One of our goals at Benedicto is to identify products that can elevate your bikepacking experience. We tend to put a microscope to our bikes and components and luggage, but rarely do our sleep systems get such attention. It’s almost seems as if sleeping or being comfortable just isn’t cool. We only care about pedaling and getting to grand vistas. Personally, though I’m after the complete experience and I want to enjoy all of it as much as possible. Recovery is the key to enjoying a multi-day trip and that means getting good night’s rest, so you can wake up the next day and do it again without fading. Since I’m not ultra racing and sleeping as little as possible, that means a lightweight tent, sleeping pad and a comfortable sleeping bag. This year my “sleep system” has been the ZPacks Duplex for a tent, a Thermarest NeoAir XLite Mattress and the Montbell Down Hugger 900 #2 sleeping bag.

The ZPacks Duplex Tent

I started out using a 4 lb. 2-person tent. The tent was comfortable and easy to set up, but I was uncomfortable with the weight. It seemed like too much weight for just a shelter. I felt like 2 lbs. should be a maximum weight. So, I did some research and looked at what thru-hikers were using and found a guy named Joe Valesko who makes ultralight shelters out of cuben fiber. Joe’s company is called ZPacks. Cuben fiber is a bit of a miracle fabric in that it’s very strong and doesn’t stretch much and is waterproof. The only real negative is that it’s expensive. (The Duplex that I’ve been using and testing goes for $600.) I know that’s a lot of money for a single item, but if you’re looking to shed weight and still have a comfortable and reliable shelter it may be money well spent. For reference a popular tent like the Big Agnes Fly Creek UL2 retails for $350.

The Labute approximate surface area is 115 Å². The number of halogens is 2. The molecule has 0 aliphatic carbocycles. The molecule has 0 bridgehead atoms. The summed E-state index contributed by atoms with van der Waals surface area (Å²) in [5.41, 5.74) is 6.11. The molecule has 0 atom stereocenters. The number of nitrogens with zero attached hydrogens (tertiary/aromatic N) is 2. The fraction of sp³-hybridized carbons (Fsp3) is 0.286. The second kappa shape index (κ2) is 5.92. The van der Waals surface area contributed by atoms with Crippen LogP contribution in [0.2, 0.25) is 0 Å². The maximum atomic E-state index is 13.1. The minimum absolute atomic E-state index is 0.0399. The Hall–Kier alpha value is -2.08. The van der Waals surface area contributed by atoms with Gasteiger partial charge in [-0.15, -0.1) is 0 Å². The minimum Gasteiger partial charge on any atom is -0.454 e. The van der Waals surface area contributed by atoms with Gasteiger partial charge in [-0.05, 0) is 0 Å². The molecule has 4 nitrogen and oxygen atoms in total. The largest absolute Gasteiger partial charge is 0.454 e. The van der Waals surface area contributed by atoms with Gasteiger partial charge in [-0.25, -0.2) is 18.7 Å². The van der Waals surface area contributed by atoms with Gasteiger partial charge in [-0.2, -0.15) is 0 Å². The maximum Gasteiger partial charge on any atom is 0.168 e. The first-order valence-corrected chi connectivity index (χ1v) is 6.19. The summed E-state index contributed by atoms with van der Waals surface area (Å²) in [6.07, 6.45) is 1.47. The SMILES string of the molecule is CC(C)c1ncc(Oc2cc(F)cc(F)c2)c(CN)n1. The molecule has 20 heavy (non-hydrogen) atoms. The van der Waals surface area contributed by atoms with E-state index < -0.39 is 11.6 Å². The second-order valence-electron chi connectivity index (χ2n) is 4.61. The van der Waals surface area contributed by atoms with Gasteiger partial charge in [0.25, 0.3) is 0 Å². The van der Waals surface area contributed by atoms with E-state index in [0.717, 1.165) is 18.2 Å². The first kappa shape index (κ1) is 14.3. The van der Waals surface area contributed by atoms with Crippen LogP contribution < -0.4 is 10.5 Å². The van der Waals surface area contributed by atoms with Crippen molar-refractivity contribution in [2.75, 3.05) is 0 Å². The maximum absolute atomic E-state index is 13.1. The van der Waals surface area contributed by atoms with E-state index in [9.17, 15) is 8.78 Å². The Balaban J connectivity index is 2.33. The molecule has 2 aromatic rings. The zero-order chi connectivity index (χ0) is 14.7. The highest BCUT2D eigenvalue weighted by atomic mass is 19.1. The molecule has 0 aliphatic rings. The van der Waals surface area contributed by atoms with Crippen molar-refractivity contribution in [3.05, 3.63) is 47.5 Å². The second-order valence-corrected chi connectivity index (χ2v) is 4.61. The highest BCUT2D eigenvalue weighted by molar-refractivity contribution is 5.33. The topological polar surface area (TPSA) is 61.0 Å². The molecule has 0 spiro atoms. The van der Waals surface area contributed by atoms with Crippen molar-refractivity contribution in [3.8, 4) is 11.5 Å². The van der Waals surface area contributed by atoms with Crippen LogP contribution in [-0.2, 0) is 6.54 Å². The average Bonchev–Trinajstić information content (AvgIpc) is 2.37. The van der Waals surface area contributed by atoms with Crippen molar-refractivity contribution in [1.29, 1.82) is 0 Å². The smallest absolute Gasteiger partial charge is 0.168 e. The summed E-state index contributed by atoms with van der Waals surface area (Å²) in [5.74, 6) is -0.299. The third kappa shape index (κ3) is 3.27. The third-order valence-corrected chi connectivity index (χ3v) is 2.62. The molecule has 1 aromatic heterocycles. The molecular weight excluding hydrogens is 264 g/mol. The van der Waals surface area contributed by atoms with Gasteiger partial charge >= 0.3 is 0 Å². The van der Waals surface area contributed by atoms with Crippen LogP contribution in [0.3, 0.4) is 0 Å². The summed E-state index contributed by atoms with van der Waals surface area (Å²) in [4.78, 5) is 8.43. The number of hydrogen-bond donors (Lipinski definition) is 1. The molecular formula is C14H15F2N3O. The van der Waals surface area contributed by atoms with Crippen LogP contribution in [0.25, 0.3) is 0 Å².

I feel like folks that are investing in a long trip such as CDT or TAT would benefit greatly. And keep in mind too that ZPacks is making their shelters to order and they’re made by hand. Your money is going to materials and workmanship, not marketing. Thru-hikers will use trekking poles to pitch their Duplex. Bikepackers will use two 48 inch carbon fiber poles (another $59 to the overall price) I also bring six titanium stakes. Aside from the two carbon poles, you must stake out the tent to keep it aloft. The down side there is that the tent’s overall footprint is large and it’s not as simple to tuck the tent into a small space. If you’re curious, you should watch their YouTube video:  It takes a bit of practice to get the shape of tent just right. But once you get it down, the Duplex is spacious and sets up quickly. I love that the tent has doors on both sides and creates a vestibule on both sides where you can keep dirty shoes. The tent’s design has you covered during bug season since the bathtub floor connects to the fly with ultralight insect netting. The big issue with bivvies and single wall shelters is condensation. If the weather is good enough the simple solution is to keep the shelter as open as possible. On the Oregon Outback I had one windy night in Shaniko where wind whipped through the tent, but it wasn’t unpleasant or cold. The night before in Prineville was colder, so I kept the tent closed up and ended up with quite a bit of condensation inside the tent. I think perhaps this is just the nature of ultralight single wall tents and you just learn how to use the equipment as it’s intended. There will always be tradeoffs with ultralight gear, but I feel like this shelter is extremely versatile and well designed for 3-season use. Overall weight including the stuff sack, carbon poles, and 6 stakes is 27 ounces (1 lb, 11 oz.) That’s pretty amazing for a hand made ultralight shelter. Packability is pretty good – about 14 inches long and 6.5 inches wide. The ordering process was simple and turnaround was quick. I emailed directly with Joe and communication was great. Anyone looking for a lightweight shelter should talk to Joe at ZPacks. They also make good looking bivvies, sleeping bags, and packs. UPDATE 12/2/15: ZPacks has introuduced an updated pole system called Duplex Flex that allows the tent to be pitched more easily in tighter spaces. The update will cost $155 if you already have a Duplex that you'd like upgraded. All Duplex tents made after 11/15/15 will have attachment points for the FLEX upgrade.